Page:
Co-op can be an overwhelming process. You are entering a trial adult experience where you look for and apply for jobs. But what do you do when you are scrolling through the long list of job postings and a wave of companies and organizations blind your eyes? Continue reading to learn about Carissa's experience working for a variety of industries.
When a company invests in its people, the work experience can go from good to great. Roop Gill’s anecdotal piece on how she prospered in her co-op despite massive setbacks proves that there is nothing more valuable than workplace connection.
Communication student Marilyn Brimacombe talks about her time at Parkinson Society and FCAT, and how she used Communications skills to her advantage.
Do you want to make a difference in your community? Are you interested in working in health care for your co-op work term but don’t know if you have what it takes? Read about the skills Alan found helped him have a successful work term in health care.
“Find a job you love, and you’ll never work a day in your life” has been attributed to several thinkers: Confucius, Mark Twain, and Marc Anthony. Regardless, this sentiment is unrealistic.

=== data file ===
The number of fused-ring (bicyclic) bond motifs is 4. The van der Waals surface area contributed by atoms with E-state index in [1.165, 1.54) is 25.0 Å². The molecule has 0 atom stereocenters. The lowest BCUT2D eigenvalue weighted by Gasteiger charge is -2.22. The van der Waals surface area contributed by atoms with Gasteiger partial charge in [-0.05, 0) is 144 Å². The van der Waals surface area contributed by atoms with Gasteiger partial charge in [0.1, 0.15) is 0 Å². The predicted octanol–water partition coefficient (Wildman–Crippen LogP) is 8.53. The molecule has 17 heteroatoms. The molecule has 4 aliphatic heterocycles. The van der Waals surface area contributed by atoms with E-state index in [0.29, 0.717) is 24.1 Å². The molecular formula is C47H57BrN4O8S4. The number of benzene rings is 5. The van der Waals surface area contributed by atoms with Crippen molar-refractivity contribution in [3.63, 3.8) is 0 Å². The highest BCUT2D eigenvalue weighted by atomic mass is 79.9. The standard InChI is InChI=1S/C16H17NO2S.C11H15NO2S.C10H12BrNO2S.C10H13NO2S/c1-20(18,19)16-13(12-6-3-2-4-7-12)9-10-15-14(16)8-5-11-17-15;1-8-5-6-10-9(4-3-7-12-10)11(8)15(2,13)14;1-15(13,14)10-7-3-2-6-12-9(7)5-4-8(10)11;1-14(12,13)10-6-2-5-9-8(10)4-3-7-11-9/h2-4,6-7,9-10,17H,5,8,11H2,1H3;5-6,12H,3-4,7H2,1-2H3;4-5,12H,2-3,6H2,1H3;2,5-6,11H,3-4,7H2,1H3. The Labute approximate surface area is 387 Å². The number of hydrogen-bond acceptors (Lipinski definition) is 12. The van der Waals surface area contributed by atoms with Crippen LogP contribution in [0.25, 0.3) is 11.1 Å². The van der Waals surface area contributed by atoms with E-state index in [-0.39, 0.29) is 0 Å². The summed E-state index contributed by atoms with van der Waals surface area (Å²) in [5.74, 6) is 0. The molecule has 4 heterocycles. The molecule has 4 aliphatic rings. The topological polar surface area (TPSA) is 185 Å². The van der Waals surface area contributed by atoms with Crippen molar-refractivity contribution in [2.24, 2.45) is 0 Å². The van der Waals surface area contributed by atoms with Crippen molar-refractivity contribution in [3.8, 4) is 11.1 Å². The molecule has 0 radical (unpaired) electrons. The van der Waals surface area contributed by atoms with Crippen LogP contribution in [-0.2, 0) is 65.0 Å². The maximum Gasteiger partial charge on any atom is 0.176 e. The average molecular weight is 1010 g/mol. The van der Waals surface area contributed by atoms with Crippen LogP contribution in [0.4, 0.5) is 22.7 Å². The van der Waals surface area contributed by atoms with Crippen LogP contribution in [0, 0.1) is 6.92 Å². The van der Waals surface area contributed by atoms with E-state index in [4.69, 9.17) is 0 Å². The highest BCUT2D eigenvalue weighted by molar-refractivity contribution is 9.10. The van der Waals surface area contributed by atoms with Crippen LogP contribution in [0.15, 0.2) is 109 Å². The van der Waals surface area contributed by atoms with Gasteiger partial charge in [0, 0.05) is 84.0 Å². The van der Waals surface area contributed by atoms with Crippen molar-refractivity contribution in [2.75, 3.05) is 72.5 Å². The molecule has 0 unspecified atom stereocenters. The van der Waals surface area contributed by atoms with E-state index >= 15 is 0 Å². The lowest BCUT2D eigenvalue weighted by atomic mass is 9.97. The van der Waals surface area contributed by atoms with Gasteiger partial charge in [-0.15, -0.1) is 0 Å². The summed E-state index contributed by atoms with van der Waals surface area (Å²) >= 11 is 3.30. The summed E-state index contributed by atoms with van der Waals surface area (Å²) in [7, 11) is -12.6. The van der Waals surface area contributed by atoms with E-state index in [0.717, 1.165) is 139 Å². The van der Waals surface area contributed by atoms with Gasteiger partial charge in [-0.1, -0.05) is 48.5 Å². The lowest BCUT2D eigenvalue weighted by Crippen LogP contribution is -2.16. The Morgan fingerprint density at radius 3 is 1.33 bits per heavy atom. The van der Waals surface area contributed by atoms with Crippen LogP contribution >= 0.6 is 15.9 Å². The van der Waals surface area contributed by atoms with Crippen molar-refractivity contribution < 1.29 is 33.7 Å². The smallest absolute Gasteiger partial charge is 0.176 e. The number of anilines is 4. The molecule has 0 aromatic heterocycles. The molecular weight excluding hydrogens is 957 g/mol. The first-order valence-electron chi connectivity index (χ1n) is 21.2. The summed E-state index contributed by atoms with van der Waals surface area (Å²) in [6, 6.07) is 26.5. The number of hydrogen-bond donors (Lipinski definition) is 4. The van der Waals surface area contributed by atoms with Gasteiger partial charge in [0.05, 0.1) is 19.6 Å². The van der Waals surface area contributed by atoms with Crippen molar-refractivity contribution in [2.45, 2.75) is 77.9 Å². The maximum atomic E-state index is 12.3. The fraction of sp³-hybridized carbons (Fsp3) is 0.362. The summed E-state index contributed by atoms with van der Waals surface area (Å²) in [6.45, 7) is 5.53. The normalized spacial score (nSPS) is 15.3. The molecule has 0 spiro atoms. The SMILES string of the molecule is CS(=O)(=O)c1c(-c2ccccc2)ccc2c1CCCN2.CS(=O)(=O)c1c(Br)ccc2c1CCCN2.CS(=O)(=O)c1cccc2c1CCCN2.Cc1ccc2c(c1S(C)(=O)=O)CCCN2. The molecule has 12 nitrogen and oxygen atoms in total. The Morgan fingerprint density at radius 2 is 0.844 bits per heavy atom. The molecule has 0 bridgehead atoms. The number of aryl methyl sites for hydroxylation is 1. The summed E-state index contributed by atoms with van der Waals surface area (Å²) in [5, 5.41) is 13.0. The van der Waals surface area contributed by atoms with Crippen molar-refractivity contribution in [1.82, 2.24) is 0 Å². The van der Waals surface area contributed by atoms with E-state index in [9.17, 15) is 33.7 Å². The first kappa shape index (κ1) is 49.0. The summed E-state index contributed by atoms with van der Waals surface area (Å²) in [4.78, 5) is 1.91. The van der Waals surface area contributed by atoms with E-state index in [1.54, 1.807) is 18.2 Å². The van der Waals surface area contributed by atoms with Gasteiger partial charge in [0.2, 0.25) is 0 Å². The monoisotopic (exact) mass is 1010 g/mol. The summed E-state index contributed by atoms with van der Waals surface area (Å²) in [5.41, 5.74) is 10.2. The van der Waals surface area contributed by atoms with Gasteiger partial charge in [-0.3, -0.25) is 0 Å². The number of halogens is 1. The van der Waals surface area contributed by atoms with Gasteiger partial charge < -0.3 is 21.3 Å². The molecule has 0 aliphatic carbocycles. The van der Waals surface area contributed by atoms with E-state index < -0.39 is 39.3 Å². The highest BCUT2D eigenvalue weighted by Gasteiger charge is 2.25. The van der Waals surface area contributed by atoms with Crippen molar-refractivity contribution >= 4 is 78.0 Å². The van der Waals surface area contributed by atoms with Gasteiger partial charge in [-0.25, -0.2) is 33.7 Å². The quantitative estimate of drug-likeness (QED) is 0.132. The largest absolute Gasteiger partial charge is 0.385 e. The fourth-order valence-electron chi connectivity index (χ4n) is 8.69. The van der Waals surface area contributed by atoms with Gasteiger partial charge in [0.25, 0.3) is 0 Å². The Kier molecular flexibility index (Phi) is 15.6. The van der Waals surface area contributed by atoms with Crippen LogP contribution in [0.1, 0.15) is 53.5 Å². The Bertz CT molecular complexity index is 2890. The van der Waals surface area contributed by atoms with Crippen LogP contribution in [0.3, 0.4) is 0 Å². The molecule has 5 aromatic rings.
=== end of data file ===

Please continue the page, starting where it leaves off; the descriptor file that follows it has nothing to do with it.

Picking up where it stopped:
SFU Economics Grad Audrey Radstake reflects on her time in Economics, her favourite courses, and how her Co-op terms have already started affecting her future.
Wondering what's it like to do a Co-op term with Co-op? If so, check out Sarah's experience working as the Digital Design and Communications Assistant for the SFU Surrey Co-op Programs, where she had had the opportunity to work with four different Co-op programs!
Behind every career is a story with its own victories and challenges. OLC staff member Terae tells her story to us and goes into why being in a creative field as a woman has its own unique problems and how she found strategies to overcome them.
What comes to mind when you hear someone say, “I work for the federal government”? Let’s be honest, if you have never had a job in this sector, those words may sound intimidating, intense, and kind of complex. There are quite a few misconceptions about what kind of jobs there are in this field and what kind of benefits they can bring.
Wondering where your arts degree can take you, and how SFU Co-op can help you get there? In March 2021, we hosted a Q&A session with three seasoned SFU Arts Co-op Alumni with a variety of Co-op experiences, where they shared their Co-op journeys and where they are now. Keep reading for their tips on being successful during and after their co-op terms.